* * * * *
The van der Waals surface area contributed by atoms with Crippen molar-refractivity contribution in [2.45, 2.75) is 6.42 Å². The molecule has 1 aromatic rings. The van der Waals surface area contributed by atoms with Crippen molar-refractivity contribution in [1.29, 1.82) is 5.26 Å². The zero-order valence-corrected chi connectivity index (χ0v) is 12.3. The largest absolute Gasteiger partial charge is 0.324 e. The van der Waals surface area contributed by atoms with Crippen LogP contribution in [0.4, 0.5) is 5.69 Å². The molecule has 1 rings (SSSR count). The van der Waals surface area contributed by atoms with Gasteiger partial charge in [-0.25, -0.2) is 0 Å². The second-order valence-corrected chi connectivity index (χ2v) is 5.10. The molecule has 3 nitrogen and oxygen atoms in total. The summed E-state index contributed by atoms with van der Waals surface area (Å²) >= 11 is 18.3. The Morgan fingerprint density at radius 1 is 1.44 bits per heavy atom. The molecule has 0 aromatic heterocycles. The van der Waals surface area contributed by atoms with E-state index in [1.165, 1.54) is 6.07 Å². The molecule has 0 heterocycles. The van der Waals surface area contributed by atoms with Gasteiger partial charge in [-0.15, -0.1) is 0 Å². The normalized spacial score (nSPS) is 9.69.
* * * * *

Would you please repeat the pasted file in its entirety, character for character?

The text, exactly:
The van der Waals surface area contributed by atoms with Crippen molar-refractivity contribution in [2.45, 2.75) is 6.42 Å². The molecule has 1 aromatic rings. The van der Waals surface area contributed by atoms with Crippen molar-refractivity contribution in [1.29, 1.82) is 5.26 Å². The zero-order valence-corrected chi connectivity index (χ0v) is 12.3. The largest absolute Gasteiger partial charge is 0.324 e. The van der Waals surface area contributed by atoms with Crippen LogP contribution in [0.4, 0.5) is 5.69 Å². The molecule has 1 rings (SSSR count). The van der Waals surface area contributed by atoms with Gasteiger partial charge in [-0.25, -0.2) is 0 Å². The second-order valence-corrected chi connectivity index (χ2v) is 5.10. The molecule has 3 nitrogen and oxygen atoms in total. The summed E-state index contributed by atoms with van der Waals surface area (Å²) >= 11 is 18.3. The Morgan fingerprint density at radius 1 is 1.44 bits per heavy atom. The molecule has 0 aromatic heterocycles. The van der Waals surface area contributed by atoms with E-state index in [1.165, 1.54) is 6.07 Å². The molecule has 0 heterocycles. The van der Waals surface area contributed by atoms with Gasteiger partial charge in [-0.15, -0.1) is 0 Å². The normalized spacial score (nSPS) is 9.69.